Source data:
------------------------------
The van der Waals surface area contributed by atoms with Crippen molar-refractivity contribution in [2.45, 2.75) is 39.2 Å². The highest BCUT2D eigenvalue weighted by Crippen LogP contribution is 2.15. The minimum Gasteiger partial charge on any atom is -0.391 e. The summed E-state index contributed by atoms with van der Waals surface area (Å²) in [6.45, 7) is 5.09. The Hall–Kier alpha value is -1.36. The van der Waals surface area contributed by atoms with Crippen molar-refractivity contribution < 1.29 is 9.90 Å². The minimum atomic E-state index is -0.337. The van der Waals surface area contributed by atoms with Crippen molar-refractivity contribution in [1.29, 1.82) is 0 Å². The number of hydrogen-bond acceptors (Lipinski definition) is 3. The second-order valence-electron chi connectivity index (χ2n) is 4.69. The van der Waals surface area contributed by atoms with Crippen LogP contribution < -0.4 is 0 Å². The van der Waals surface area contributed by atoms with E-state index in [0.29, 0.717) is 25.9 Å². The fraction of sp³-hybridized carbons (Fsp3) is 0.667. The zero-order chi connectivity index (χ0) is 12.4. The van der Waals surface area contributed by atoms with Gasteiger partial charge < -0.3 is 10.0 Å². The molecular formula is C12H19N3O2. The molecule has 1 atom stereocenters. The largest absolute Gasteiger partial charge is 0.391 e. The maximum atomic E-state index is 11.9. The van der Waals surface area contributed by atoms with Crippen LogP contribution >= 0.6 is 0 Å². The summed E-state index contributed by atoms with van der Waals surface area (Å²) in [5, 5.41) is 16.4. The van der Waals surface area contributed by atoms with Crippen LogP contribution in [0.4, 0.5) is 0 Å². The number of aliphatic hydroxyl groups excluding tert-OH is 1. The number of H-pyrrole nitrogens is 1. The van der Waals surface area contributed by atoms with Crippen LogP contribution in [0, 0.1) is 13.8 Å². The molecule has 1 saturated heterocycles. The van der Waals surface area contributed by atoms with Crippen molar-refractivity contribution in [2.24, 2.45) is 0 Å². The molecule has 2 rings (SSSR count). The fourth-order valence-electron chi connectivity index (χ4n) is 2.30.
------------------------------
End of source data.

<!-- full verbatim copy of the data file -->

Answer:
The van der Waals surface area contributed by atoms with Crippen molar-refractivity contribution in [2.45, 2.75) is 39.2 Å². The highest BCUT2D eigenvalue weighted by Crippen LogP contribution is 2.15. The minimum Gasteiger partial charge on any atom is -0.391 e. The summed E-state index contributed by atoms with van der Waals surface area (Å²) in [6.45, 7) is 5.09. The Hall–Kier alpha value is -1.36. The van der Waals surface area contributed by atoms with Crippen molar-refractivity contribution < 1.29 is 9.90 Å². The minimum atomic E-state index is -0.337. The van der Waals surface area contributed by atoms with Crippen molar-refractivity contribution in [1.29, 1.82) is 0 Å². The number of hydrogen-bond acceptors (Lipinski definition) is 3. The second-order valence-electron chi connectivity index (χ2n) is 4.69. The van der Waals surface area contributed by atoms with Crippen LogP contribution < -0.4 is 0 Å². The van der Waals surface area contributed by atoms with E-state index in [0.29, 0.717) is 25.9 Å². The fraction of sp³-hybridized carbons (Fsp3) is 0.667. The zero-order chi connectivity index (χ0) is 12.4. The van der Waals surface area contributed by atoms with Gasteiger partial charge < -0.3 is 10.0 Å². The molecular formula is C12H19N3O2. The molecule has 1 atom stereocenters. The largest absolute Gasteiger partial charge is 0.391 e. The maximum atomic E-state index is 11.9. The van der Waals surface area contributed by atoms with Crippen LogP contribution >= 0.6 is 0 Å². The summed E-state index contributed by atoms with van der Waals surface area (Å²) in [5, 5.41) is 16.4. The van der Waals surface area contributed by atoms with Crippen LogP contribution in [0.4, 0.5) is 0 Å². The number of aliphatic hydroxyl groups excluding tert-OH is 1. The number of H-pyrrole nitrogens is 1. The van der Waals surface area contributed by atoms with Crippen LogP contribution in [0, 0.1) is 13.8 Å². The molecule has 1 saturated heterocycles. The van der Waals surface area contributed by atoms with Crippen molar-refractivity contribution in [2.24, 2.45) is 0 Å². The molecule has 2 rings (SSSR count). The fourth-order valence-electron chi connectivity index (χ4n) is 2.30.